For the past number of years, a small crib featuring the nativity scene has been placed in a window of our veterinary clinic in Newport, Co Tipperary. This crib, over the years, has had many animals added to the original cow and donkey. At this stage there is also a dog, cat, some pigs, a horse, poultry and sheep. The nativity scene can be a meditative tool, it reminds us of the miracle of a birth in a stable and it is in stark contrast to our modern complex world where life is full of stress and complications. I certainly would not recommend a visit to Mulcair Vets if you are looking for religious advice but no matter if you are Jew or Gentile, I feel that if you are going to celebrate Christmas you should know a little bit about the Child who gives the feast it’s name, hence it’s presence.

A client mentioned last year that former Pope Benedict outlined that the presence of animals in the traditional nativity scene was a myth, but we at Mulcair Vets would never let the truth get in the way of a good story- so the animals will stay. None the less, I tried to find out which animals may or may not have been there.

It is easy to work out which animals were not present. The only horses in this region belonged to officers in the Roman Legion, locals didn’t have any. Mary and Joseph were Jewish, therefore pigs were seen as unclean and associated with paganism, so they definitely weren’t there. Camels, while they would have been ideal for the long journey of 150kms between Nazareth and Bethlehem, were also rare and only the wealthy owed them, so it is unlikely that a carpenter like Joseph would have had one. It is likely that the Three Wise Men had them, but that is another story. It is highly probable that there was a donkey as this would have been the most likely mode of transport that would have carried a heavily pregnant Mary. Cats, while revered in neighbouring Egypt, were rare in Judea, so much so that there is no word for cats in ancient Hebrew. Dogs were about, scavenging for food, but could have been rabid and had yet to gain the status of man’s best friend.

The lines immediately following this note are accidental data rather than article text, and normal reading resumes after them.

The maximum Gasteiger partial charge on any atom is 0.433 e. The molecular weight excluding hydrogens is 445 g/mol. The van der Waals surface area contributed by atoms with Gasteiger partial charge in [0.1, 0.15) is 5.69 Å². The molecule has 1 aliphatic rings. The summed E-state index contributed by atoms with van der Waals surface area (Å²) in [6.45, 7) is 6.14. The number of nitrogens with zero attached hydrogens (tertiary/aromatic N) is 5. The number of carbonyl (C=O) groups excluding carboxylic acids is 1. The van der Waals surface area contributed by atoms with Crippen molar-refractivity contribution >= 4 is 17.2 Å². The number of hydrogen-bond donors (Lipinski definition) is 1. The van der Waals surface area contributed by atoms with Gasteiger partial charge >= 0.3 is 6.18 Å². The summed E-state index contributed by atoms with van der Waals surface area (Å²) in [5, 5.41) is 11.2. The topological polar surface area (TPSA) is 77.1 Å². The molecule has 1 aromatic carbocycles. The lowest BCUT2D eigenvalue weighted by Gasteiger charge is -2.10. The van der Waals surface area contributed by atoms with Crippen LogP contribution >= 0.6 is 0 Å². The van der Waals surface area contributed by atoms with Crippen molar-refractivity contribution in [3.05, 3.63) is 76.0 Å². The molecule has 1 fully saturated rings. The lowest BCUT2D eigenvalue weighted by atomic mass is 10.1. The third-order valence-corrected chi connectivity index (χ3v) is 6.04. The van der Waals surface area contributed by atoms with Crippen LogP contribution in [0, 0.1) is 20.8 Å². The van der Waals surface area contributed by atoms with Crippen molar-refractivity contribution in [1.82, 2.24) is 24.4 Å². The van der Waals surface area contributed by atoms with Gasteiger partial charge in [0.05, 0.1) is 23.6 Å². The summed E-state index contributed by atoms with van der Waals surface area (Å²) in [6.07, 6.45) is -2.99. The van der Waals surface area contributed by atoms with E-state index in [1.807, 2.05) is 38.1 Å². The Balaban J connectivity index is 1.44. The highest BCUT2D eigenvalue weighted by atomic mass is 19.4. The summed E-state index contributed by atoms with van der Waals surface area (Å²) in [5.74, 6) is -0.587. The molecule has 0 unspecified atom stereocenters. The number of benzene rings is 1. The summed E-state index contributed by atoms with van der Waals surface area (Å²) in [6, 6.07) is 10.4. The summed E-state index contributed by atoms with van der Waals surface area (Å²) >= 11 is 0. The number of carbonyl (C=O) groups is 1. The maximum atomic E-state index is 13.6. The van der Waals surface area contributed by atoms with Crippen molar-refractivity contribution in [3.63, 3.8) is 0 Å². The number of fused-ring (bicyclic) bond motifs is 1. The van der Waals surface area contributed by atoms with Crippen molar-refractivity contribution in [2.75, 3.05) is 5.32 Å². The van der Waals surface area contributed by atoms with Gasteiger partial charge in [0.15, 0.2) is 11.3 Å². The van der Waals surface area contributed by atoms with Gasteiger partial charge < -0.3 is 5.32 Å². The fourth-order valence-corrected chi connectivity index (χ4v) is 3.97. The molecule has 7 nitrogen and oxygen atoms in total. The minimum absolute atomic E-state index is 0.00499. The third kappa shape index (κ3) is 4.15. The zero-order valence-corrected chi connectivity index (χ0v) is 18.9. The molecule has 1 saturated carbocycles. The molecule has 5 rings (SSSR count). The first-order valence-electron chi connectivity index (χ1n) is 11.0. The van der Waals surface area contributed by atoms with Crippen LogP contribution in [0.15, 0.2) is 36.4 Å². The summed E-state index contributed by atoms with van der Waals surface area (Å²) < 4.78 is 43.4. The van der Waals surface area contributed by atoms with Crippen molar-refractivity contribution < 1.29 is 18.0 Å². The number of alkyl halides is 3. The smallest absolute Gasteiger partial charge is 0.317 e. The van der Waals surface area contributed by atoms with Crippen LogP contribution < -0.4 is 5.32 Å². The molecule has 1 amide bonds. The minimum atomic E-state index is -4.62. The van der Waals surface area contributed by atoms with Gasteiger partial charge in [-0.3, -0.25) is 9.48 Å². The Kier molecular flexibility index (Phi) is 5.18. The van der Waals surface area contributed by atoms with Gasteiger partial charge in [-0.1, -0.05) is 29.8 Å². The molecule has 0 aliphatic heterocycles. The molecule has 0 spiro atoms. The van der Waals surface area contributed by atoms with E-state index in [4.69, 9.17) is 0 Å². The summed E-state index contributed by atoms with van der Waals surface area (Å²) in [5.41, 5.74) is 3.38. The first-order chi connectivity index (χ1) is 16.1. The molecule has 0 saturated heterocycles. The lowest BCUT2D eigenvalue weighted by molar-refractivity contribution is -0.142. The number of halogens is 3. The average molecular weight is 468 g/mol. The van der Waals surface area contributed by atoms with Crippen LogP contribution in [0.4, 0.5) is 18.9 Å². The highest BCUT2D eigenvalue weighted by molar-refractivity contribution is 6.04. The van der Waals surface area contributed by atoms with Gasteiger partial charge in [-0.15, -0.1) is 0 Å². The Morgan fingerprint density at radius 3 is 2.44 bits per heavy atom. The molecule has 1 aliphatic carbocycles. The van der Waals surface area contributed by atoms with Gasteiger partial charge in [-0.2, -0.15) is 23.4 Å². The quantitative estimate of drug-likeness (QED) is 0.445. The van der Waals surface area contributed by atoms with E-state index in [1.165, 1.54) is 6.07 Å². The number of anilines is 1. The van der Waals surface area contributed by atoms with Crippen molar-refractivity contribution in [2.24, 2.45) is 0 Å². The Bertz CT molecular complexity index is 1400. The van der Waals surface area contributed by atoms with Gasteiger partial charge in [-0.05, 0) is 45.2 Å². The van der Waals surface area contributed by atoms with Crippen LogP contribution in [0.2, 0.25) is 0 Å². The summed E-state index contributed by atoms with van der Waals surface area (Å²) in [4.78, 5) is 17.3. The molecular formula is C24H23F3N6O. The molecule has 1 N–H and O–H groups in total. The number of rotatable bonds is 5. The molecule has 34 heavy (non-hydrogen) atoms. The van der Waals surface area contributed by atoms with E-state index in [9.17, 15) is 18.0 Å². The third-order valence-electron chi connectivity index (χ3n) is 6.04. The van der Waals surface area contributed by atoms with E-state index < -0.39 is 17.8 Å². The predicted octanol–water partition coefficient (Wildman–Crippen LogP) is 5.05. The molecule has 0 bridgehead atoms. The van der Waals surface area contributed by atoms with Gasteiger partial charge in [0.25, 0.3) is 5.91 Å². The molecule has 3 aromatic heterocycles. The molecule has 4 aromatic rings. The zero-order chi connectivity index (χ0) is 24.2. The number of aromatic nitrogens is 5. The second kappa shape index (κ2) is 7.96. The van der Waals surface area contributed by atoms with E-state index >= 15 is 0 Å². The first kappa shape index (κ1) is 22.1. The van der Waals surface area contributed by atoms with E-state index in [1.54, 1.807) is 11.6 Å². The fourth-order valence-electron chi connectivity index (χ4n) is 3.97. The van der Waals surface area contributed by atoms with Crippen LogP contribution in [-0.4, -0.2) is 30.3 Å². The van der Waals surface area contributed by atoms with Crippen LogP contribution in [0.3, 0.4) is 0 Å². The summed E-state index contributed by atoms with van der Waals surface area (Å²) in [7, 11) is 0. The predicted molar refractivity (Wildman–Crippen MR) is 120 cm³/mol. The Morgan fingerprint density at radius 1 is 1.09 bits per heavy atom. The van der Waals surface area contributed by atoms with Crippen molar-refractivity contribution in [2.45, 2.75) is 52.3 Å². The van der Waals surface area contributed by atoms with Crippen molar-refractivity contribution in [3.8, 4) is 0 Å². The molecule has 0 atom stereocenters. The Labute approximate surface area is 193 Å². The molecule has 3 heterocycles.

Luke says ‘there were shepherds out in the fields nearby, keeping watch over their flocks’ so this suggests that there could have been sheep and goats in the stable. Sheep and goats were the most common farmed animals in Judea at the time. They were invaluable for their milk, meat, wool and skin. Cows were much less common but not unknown. They were used for ploughing mainly but also in many Jewish religious rituals so were an important animal in their own right. Poultry were very common so surely there were a few hens, ducks and geese in the stable.

Hopefully you have time this Christmas to gaze into a crib and momentarily relax and forget the stresses and strains of farming in modern Ireland.